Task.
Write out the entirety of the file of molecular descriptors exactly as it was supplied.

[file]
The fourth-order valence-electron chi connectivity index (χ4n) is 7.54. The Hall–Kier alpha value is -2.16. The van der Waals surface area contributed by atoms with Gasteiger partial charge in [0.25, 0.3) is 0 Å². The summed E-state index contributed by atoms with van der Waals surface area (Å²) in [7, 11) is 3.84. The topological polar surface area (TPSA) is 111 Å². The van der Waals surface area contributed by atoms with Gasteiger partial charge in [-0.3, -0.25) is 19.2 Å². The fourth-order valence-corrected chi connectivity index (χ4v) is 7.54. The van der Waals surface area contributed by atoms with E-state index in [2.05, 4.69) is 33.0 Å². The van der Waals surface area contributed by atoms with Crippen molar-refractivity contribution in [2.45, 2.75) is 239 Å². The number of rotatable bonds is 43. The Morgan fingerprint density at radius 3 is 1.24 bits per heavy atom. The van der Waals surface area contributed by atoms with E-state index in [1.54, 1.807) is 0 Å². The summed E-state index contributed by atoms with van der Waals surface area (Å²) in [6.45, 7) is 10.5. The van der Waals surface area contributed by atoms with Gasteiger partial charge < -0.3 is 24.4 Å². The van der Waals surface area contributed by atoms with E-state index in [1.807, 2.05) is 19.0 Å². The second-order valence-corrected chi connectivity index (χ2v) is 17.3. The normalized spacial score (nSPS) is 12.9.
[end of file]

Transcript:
The fourth-order valence-electron chi connectivity index (χ4n) is 7.54. The Hall–Kier alpha value is -2.16. The van der Waals surface area contributed by atoms with Gasteiger partial charge in [0.25, 0.3) is 0 Å². The summed E-state index contributed by atoms with van der Waals surface area (Å²) in [7, 11) is 3.84. The topological polar surface area (TPSA) is 111 Å². The van der Waals surface area contributed by atoms with Gasteiger partial charge in [-0.3, -0.25) is 19.2 Å². The fourth-order valence-corrected chi connectivity index (χ4v) is 7.54. The van der Waals surface area contributed by atoms with E-state index in [2.05, 4.69) is 33.0 Å². The van der Waals surface area contributed by atoms with Crippen molar-refractivity contribution in [2.45, 2.75) is 239 Å². The number of rotatable bonds is 43. The Morgan fingerprint density at radius 3 is 1.24 bits per heavy atom. The van der Waals surface area contributed by atoms with E-state index in [1.54, 1.807) is 0 Å². The summed E-state index contributed by atoms with van der Waals surface area (Å²) in [6.45, 7) is 10.5. The van der Waals surface area contributed by atoms with Gasteiger partial charge < -0.3 is 24.4 Å². The van der Waals surface area contributed by atoms with E-state index in [1.807, 2.05) is 19.0 Å². The second-order valence-corrected chi connectivity index (χ2v) is 17.3. The normalized spacial score (nSPS) is 12.9.